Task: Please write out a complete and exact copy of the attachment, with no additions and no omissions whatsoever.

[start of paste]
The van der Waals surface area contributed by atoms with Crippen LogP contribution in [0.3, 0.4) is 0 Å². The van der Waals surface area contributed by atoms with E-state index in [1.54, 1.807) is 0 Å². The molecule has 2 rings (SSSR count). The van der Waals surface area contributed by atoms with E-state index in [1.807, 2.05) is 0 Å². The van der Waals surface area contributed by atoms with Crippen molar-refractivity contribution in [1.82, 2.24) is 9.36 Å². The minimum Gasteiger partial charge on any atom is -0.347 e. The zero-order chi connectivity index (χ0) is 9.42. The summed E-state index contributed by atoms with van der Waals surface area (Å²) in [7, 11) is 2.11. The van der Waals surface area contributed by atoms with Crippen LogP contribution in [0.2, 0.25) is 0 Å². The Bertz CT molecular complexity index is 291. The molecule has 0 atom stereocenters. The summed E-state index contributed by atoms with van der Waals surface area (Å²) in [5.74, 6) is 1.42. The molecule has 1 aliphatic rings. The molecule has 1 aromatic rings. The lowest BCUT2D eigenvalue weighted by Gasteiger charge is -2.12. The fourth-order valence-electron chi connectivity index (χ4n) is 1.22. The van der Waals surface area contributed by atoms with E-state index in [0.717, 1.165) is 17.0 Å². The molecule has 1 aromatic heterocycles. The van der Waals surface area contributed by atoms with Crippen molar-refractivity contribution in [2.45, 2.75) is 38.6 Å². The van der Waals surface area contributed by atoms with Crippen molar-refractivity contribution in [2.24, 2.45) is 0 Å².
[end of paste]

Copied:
The van der Waals surface area contributed by atoms with Crippen LogP contribution in [0.3, 0.4) is 0 Å². The van der Waals surface area contributed by atoms with E-state index in [1.54, 1.807) is 0 Å². The molecule has 2 rings (SSSR count). The van der Waals surface area contributed by atoms with E-state index in [1.807, 2.05) is 0 Å². The van der Waals surface area contributed by atoms with Crippen molar-refractivity contribution in [1.82, 2.24) is 9.36 Å². The minimum Gasteiger partial charge on any atom is -0.347 e. The zero-order chi connectivity index (χ0) is 9.42. The summed E-state index contributed by atoms with van der Waals surface area (Å²) in [7, 11) is 2.11. The van der Waals surface area contributed by atoms with Crippen LogP contribution in [0.2, 0.25) is 0 Å². The Bertz CT molecular complexity index is 291. The molecule has 0 atom stereocenters. The summed E-state index contributed by atoms with van der Waals surface area (Å²) in [5.74, 6) is 1.42. The molecule has 1 aliphatic rings. The molecule has 1 aromatic rings. The lowest BCUT2D eigenvalue weighted by Gasteiger charge is -2.12. The fourth-order valence-electron chi connectivity index (χ4n) is 1.22. The van der Waals surface area contributed by atoms with E-state index in [0.717, 1.165) is 17.0 Å². The molecule has 1 aromatic heterocycles. The van der Waals surface area contributed by atoms with Crippen molar-refractivity contribution in [2.45, 2.75) is 38.6 Å². The van der Waals surface area contributed by atoms with Crippen molar-refractivity contribution in [2.24, 2.45) is 0 Å².